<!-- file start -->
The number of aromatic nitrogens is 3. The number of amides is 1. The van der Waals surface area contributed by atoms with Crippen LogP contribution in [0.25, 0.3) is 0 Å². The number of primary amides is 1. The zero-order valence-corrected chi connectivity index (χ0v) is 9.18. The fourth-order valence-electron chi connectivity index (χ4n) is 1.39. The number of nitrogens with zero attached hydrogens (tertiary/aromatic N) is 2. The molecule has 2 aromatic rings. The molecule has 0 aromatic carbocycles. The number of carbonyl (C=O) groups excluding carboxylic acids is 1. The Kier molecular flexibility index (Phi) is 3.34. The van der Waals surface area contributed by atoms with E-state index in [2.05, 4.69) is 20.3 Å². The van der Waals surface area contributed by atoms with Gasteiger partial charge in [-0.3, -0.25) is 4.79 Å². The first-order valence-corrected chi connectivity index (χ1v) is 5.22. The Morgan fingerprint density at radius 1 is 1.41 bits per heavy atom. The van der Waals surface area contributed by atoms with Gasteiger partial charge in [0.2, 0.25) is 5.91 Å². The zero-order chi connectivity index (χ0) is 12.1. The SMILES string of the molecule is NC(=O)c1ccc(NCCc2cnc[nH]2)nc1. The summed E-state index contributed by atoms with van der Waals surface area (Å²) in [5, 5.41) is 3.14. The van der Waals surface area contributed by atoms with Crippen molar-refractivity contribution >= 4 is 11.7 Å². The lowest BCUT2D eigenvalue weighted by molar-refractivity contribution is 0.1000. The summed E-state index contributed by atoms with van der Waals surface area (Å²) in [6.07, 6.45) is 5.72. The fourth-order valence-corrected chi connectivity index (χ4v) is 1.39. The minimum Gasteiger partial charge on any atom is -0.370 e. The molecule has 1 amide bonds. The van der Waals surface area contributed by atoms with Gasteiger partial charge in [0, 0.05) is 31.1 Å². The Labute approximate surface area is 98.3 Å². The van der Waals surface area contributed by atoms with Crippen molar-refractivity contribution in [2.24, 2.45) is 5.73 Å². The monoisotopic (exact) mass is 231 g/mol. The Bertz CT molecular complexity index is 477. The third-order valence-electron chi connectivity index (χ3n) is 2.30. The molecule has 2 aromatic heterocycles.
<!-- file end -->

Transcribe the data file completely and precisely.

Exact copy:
The number of aromatic nitrogens is 3. The number of amides is 1. The van der Waals surface area contributed by atoms with Crippen LogP contribution in [0.25, 0.3) is 0 Å². The number of primary amides is 1. The zero-order valence-corrected chi connectivity index (χ0v) is 9.18. The fourth-order valence-electron chi connectivity index (χ4n) is 1.39. The number of nitrogens with zero attached hydrogens (tertiary/aromatic N) is 2. The molecule has 2 aromatic rings. The molecule has 0 aromatic carbocycles. The number of carbonyl (C=O) groups excluding carboxylic acids is 1. The Kier molecular flexibility index (Phi) is 3.34. The van der Waals surface area contributed by atoms with E-state index in [2.05, 4.69) is 20.3 Å². The van der Waals surface area contributed by atoms with Gasteiger partial charge in [-0.3, -0.25) is 4.79 Å². The first-order valence-corrected chi connectivity index (χ1v) is 5.22. The Morgan fingerprint density at radius 1 is 1.41 bits per heavy atom. The van der Waals surface area contributed by atoms with Gasteiger partial charge in [0.2, 0.25) is 5.91 Å². The zero-order chi connectivity index (χ0) is 12.1. The SMILES string of the molecule is NC(=O)c1ccc(NCCc2cnc[nH]2)nc1. The summed E-state index contributed by atoms with van der Waals surface area (Å²) in [5, 5.41) is 3.14. The van der Waals surface area contributed by atoms with Crippen molar-refractivity contribution >= 4 is 11.7 Å². The lowest BCUT2D eigenvalue weighted by molar-refractivity contribution is 0.1000. The summed E-state index contributed by atoms with van der Waals surface area (Å²) in [6.07, 6.45) is 5.72. The fourth-order valence-corrected chi connectivity index (χ4v) is 1.39. The minimum Gasteiger partial charge on any atom is -0.370 e. The molecule has 1 amide bonds. The van der Waals surface area contributed by atoms with Gasteiger partial charge in [0, 0.05) is 31.1 Å². The Labute approximate surface area is 98.3 Å². The van der Waals surface area contributed by atoms with Crippen molar-refractivity contribution in [2.24, 2.45) is 5.73 Å². The monoisotopic (exact) mass is 231 g/mol. The Bertz CT molecular complexity index is 477. The third-order valence-electron chi connectivity index (χ3n) is 2.30. The molecule has 2 aromatic heterocycles.